Pink Ribbon Day – Women Urged To Undergo Breast Screening
The Minister for Family and Community Services and Minister Assisting the Prime Minister for Women’s Issues, Senator Kay Patterson, today called on women to be vigilant in the fight against breast cancer and urged more women to undergo breast screening.
Addressing an official National Pink Ribbon Day breakfast, Senator Patterson said latest figures showed that from 1998-2002 an additional 180,000 women aged between 50 and 69 undertook breast screening.
“While this increase is encouraging, there are still too many women dying as a result of not detecting breast cancer early enough,” Senator Patterson said.
“Taking a simple mammogram test every two years could save many more lives.
“Pink Ribbon Day is an annual event where Australians are asked to wear a Pink Ribbon to show their support and raise funds to combat breast cancer.
“Although improvements have been made in detection, education and treatment of this disease, the causes of breast cancer are still not fully understood.
“As there is currently no means of preventing breast cancer, the focus on reducing deaths is to detect breast cancer as early as possible.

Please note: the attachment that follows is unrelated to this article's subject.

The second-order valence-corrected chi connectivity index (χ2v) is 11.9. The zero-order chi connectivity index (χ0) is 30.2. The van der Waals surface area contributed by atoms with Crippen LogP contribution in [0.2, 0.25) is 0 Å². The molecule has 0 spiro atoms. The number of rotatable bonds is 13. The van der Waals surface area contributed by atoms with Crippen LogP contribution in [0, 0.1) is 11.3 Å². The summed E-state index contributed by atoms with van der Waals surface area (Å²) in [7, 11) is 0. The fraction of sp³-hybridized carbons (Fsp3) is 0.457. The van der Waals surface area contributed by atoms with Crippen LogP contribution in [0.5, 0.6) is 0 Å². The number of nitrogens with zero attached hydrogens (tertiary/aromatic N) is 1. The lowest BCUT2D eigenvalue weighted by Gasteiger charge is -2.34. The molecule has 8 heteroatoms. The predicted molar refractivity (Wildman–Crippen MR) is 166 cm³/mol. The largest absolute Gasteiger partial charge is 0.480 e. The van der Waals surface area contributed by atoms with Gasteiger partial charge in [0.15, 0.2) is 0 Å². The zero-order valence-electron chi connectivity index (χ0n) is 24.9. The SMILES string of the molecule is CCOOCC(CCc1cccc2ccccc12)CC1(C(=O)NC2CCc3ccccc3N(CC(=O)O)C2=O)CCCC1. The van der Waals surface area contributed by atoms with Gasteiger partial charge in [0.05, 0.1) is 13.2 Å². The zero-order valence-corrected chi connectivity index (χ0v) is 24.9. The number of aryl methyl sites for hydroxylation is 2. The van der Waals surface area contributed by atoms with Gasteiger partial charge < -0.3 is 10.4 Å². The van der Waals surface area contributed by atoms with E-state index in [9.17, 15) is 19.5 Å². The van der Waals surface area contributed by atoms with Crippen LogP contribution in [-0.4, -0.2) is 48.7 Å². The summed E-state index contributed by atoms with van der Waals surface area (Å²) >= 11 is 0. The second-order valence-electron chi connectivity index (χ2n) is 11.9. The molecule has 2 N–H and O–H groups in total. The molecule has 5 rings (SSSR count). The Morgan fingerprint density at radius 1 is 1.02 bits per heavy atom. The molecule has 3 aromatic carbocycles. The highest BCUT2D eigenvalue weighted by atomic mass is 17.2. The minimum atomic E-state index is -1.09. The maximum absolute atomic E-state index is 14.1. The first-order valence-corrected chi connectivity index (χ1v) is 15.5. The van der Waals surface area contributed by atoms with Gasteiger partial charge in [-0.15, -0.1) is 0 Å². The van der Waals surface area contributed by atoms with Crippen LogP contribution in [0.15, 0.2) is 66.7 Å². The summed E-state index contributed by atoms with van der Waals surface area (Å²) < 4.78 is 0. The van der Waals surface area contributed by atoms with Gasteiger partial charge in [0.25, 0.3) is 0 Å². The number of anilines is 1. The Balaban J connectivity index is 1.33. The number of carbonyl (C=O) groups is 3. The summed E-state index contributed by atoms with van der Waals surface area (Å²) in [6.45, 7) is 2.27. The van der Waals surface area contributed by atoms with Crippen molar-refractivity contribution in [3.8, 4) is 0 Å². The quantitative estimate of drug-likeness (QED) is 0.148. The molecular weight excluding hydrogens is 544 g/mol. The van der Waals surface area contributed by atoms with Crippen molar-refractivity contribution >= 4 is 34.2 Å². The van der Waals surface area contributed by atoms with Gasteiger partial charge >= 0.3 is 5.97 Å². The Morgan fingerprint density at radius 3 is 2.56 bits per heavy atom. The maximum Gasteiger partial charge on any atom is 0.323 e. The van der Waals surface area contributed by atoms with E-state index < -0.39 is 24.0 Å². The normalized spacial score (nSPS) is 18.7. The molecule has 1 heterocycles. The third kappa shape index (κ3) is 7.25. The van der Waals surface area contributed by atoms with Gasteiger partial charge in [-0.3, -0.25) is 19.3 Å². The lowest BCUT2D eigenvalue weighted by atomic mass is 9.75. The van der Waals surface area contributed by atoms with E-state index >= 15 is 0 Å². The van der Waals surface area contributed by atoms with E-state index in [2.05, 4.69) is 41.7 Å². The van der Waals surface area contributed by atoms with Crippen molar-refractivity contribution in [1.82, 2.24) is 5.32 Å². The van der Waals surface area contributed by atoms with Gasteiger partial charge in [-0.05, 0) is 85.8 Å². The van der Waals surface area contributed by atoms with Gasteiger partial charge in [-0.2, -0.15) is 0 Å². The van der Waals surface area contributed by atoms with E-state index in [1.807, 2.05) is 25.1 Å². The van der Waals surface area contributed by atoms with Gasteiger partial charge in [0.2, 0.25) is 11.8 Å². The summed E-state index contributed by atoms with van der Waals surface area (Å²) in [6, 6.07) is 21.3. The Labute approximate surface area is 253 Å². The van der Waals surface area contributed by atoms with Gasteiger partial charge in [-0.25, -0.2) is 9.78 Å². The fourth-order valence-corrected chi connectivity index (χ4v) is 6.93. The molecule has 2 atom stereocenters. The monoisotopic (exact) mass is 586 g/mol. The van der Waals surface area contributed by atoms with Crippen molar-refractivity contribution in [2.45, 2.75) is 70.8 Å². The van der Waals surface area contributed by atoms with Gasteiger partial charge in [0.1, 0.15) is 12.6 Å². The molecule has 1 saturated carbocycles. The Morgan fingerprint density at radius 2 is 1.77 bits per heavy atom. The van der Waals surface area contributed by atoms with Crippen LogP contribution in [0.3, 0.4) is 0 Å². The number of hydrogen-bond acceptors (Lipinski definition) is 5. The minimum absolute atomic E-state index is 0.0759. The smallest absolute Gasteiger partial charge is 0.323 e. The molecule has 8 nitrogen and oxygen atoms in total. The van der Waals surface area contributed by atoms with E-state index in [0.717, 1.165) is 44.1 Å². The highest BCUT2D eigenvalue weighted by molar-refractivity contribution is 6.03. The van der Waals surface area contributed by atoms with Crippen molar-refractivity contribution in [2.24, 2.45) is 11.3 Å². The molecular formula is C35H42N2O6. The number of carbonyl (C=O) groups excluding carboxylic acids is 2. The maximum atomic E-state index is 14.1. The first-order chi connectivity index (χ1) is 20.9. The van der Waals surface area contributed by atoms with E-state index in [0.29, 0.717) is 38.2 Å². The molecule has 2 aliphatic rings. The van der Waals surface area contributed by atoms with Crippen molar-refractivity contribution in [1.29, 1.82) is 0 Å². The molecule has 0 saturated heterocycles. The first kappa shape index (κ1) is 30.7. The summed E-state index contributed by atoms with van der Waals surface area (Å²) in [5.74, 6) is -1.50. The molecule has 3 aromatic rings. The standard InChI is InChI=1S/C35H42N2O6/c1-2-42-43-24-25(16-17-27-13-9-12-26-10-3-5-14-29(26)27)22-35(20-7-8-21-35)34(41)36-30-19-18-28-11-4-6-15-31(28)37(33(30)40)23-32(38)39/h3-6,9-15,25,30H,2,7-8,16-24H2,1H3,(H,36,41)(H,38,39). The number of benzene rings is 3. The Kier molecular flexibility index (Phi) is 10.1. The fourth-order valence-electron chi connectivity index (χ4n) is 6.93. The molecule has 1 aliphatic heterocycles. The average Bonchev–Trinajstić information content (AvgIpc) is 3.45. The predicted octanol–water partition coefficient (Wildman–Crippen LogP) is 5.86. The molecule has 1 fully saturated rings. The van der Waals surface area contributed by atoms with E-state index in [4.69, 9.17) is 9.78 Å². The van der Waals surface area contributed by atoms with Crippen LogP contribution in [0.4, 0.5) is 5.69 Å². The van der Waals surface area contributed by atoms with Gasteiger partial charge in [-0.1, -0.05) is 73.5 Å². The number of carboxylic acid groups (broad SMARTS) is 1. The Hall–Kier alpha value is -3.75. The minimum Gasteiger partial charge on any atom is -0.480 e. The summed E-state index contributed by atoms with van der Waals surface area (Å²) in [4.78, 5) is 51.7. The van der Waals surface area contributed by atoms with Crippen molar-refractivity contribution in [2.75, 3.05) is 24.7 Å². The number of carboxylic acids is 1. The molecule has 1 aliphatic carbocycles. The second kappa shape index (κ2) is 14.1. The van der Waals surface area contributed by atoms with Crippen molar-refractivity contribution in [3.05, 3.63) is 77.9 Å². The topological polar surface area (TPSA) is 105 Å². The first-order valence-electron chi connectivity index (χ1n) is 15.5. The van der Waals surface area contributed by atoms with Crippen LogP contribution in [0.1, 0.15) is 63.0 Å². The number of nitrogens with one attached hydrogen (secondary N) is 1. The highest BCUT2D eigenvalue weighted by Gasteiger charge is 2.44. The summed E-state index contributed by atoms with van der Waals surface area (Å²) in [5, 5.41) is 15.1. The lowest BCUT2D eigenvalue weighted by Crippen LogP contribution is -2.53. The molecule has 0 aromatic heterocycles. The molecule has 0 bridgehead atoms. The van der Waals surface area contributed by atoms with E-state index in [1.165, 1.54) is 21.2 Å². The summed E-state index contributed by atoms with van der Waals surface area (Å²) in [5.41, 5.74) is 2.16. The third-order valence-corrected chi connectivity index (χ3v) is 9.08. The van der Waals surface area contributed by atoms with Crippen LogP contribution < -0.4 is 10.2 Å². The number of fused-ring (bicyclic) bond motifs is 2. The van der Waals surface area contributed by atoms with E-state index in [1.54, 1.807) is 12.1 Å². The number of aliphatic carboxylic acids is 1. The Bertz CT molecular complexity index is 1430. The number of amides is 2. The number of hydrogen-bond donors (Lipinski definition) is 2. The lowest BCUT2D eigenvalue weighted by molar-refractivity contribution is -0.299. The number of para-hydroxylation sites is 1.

“One key way the Howard Government is fighting breast cancer is through the BreastScreen Australia program, which provides free mammograms every two years for women in the target age group of 50 to 69 years.
“Women aged over 40 are also eligible to attend BreastScreen Australia services. Women should call 13 20 50 every two years to book their free breast screening mammogram at a centre near them.
“By wearing a Pink Ribbon you will be showing your support for people affected by breast cancer and help raise funds for vital research, education and support services,” Senator Patterson said.
The National Breast Cancer Centre advises women to be aware of the normal look and feel of their breasts, and to see their doctor immediately should any unusual signs or symptoms occur.